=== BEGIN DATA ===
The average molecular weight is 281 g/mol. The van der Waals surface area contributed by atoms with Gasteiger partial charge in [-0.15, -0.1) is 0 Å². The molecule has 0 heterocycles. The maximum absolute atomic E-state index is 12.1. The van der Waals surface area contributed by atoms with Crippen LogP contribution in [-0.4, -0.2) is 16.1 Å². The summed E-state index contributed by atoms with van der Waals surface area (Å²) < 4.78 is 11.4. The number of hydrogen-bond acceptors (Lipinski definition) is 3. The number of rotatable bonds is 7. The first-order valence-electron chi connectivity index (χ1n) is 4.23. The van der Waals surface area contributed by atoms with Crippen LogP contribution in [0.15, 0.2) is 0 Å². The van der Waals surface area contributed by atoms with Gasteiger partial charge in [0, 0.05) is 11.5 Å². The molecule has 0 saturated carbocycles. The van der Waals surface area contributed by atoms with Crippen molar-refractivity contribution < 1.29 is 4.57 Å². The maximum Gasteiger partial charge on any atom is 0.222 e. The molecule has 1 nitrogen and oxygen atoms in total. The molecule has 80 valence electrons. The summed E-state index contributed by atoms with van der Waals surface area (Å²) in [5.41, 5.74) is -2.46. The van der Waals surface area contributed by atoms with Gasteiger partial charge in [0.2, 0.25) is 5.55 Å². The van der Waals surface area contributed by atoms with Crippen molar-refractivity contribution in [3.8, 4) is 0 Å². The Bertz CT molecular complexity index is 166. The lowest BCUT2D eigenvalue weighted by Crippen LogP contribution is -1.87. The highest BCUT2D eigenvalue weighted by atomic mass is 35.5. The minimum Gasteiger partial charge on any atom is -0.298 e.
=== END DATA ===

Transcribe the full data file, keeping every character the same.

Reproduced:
The average molecular weight is 281 g/mol. The van der Waals surface area contributed by atoms with Gasteiger partial charge in [-0.15, -0.1) is 0 Å². The molecule has 0 heterocycles. The maximum absolute atomic E-state index is 12.1. The van der Waals surface area contributed by atoms with Crippen LogP contribution in [-0.4, -0.2) is 16.1 Å². The summed E-state index contributed by atoms with van der Waals surface area (Å²) < 4.78 is 11.4. The number of hydrogen-bond acceptors (Lipinski definition) is 3. The number of rotatable bonds is 7. The first-order valence-electron chi connectivity index (χ1n) is 4.23. The van der Waals surface area contributed by atoms with Crippen LogP contribution in [0.15, 0.2) is 0 Å². The van der Waals surface area contributed by atoms with Gasteiger partial charge in [0, 0.05) is 11.5 Å². The molecule has 0 saturated carbocycles. The van der Waals surface area contributed by atoms with Crippen molar-refractivity contribution < 1.29 is 4.57 Å². The maximum Gasteiger partial charge on any atom is 0.222 e. The molecule has 1 nitrogen and oxygen atoms in total. The molecule has 80 valence electrons. The summed E-state index contributed by atoms with van der Waals surface area (Å²) in [5.41, 5.74) is -2.46. The van der Waals surface area contributed by atoms with Gasteiger partial charge in [0.2, 0.25) is 5.55 Å². The van der Waals surface area contributed by atoms with Crippen molar-refractivity contribution in [3.8, 4) is 0 Å². The Bertz CT molecular complexity index is 166. The lowest BCUT2D eigenvalue weighted by Crippen LogP contribution is -1.87. The highest BCUT2D eigenvalue weighted by atomic mass is 35.5. The minimum Gasteiger partial charge on any atom is -0.298 e.